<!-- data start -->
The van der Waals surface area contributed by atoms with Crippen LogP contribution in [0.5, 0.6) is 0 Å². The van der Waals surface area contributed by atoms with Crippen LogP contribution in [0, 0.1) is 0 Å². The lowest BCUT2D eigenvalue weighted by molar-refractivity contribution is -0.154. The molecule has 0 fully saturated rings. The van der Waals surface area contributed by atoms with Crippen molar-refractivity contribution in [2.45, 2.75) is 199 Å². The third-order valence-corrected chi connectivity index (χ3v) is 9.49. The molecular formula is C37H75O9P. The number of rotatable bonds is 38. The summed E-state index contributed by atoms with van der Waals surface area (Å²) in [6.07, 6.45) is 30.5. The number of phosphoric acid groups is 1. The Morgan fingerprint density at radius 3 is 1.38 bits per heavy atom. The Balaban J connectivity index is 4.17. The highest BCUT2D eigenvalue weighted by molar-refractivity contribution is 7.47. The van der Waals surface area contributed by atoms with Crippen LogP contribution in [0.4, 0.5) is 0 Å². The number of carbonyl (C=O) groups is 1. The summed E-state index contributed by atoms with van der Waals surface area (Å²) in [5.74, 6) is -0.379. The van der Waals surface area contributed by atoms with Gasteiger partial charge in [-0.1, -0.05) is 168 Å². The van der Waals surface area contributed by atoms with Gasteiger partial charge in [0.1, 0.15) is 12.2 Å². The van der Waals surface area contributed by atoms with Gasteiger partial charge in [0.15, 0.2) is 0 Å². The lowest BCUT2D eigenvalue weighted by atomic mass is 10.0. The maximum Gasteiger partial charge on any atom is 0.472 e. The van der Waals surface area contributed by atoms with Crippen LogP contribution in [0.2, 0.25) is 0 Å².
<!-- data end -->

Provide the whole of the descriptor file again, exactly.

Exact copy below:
The van der Waals surface area contributed by atoms with Crippen LogP contribution in [0.5, 0.6) is 0 Å². The van der Waals surface area contributed by atoms with Crippen LogP contribution in [0, 0.1) is 0 Å². The lowest BCUT2D eigenvalue weighted by molar-refractivity contribution is -0.154. The molecule has 0 fully saturated rings. The van der Waals surface area contributed by atoms with Crippen molar-refractivity contribution in [2.45, 2.75) is 199 Å². The third-order valence-corrected chi connectivity index (χ3v) is 9.49. The molecular formula is C37H75O9P. The number of rotatable bonds is 38. The summed E-state index contributed by atoms with van der Waals surface area (Å²) in [6.07, 6.45) is 30.5. The number of phosphoric acid groups is 1. The Morgan fingerprint density at radius 3 is 1.38 bits per heavy atom. The Balaban J connectivity index is 4.17. The highest BCUT2D eigenvalue weighted by molar-refractivity contribution is 7.47. The van der Waals surface area contributed by atoms with Crippen LogP contribution in [0.4, 0.5) is 0 Å². The number of carbonyl (C=O) groups is 1. The summed E-state index contributed by atoms with van der Waals surface area (Å²) in [5.74, 6) is -0.379. The van der Waals surface area contributed by atoms with Gasteiger partial charge in [-0.1, -0.05) is 168 Å². The van der Waals surface area contributed by atoms with Gasteiger partial charge in [0.1, 0.15) is 12.2 Å². The van der Waals surface area contributed by atoms with Gasteiger partial charge in [0.15, 0.2) is 0 Å². The lowest BCUT2D eigenvalue weighted by atomic mass is 10.0. The maximum Gasteiger partial charge on any atom is 0.472 e. The van der Waals surface area contributed by atoms with Crippen LogP contribution in [0.2, 0.25) is 0 Å².